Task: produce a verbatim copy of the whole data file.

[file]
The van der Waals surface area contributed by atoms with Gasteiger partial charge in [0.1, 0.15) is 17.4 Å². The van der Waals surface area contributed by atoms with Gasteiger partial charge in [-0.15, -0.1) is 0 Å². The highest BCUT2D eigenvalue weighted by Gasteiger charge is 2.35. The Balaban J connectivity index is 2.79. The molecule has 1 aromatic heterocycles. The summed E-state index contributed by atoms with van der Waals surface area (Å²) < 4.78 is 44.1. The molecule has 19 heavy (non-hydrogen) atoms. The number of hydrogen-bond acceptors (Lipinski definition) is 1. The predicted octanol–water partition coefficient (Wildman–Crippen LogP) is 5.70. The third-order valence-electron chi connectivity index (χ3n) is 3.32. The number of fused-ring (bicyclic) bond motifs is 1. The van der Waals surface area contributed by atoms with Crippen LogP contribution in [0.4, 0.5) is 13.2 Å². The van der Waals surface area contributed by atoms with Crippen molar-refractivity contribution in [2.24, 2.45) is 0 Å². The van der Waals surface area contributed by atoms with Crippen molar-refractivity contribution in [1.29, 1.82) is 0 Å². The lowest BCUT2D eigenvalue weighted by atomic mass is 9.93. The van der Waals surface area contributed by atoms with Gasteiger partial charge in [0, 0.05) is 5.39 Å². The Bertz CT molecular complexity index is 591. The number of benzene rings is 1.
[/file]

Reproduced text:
The van der Waals surface area contributed by atoms with Gasteiger partial charge in [0.1, 0.15) is 17.4 Å². The van der Waals surface area contributed by atoms with Gasteiger partial charge in [-0.15, -0.1) is 0 Å². The highest BCUT2D eigenvalue weighted by Gasteiger charge is 2.35. The Balaban J connectivity index is 2.79. The molecule has 1 aromatic heterocycles. The summed E-state index contributed by atoms with van der Waals surface area (Å²) < 4.78 is 44.1. The molecule has 19 heavy (non-hydrogen) atoms. The number of hydrogen-bond acceptors (Lipinski definition) is 1. The predicted octanol–water partition coefficient (Wildman–Crippen LogP) is 5.70. The third-order valence-electron chi connectivity index (χ3n) is 3.32. The number of fused-ring (bicyclic) bond motifs is 1. The van der Waals surface area contributed by atoms with Crippen LogP contribution in [0.4, 0.5) is 13.2 Å². The van der Waals surface area contributed by atoms with Crippen molar-refractivity contribution in [2.24, 2.45) is 0 Å². The van der Waals surface area contributed by atoms with Crippen molar-refractivity contribution in [1.29, 1.82) is 0 Å². The lowest BCUT2D eigenvalue weighted by atomic mass is 9.93. The van der Waals surface area contributed by atoms with Gasteiger partial charge in [0, 0.05) is 5.39 Å². The Bertz CT molecular complexity index is 591. The number of benzene rings is 1.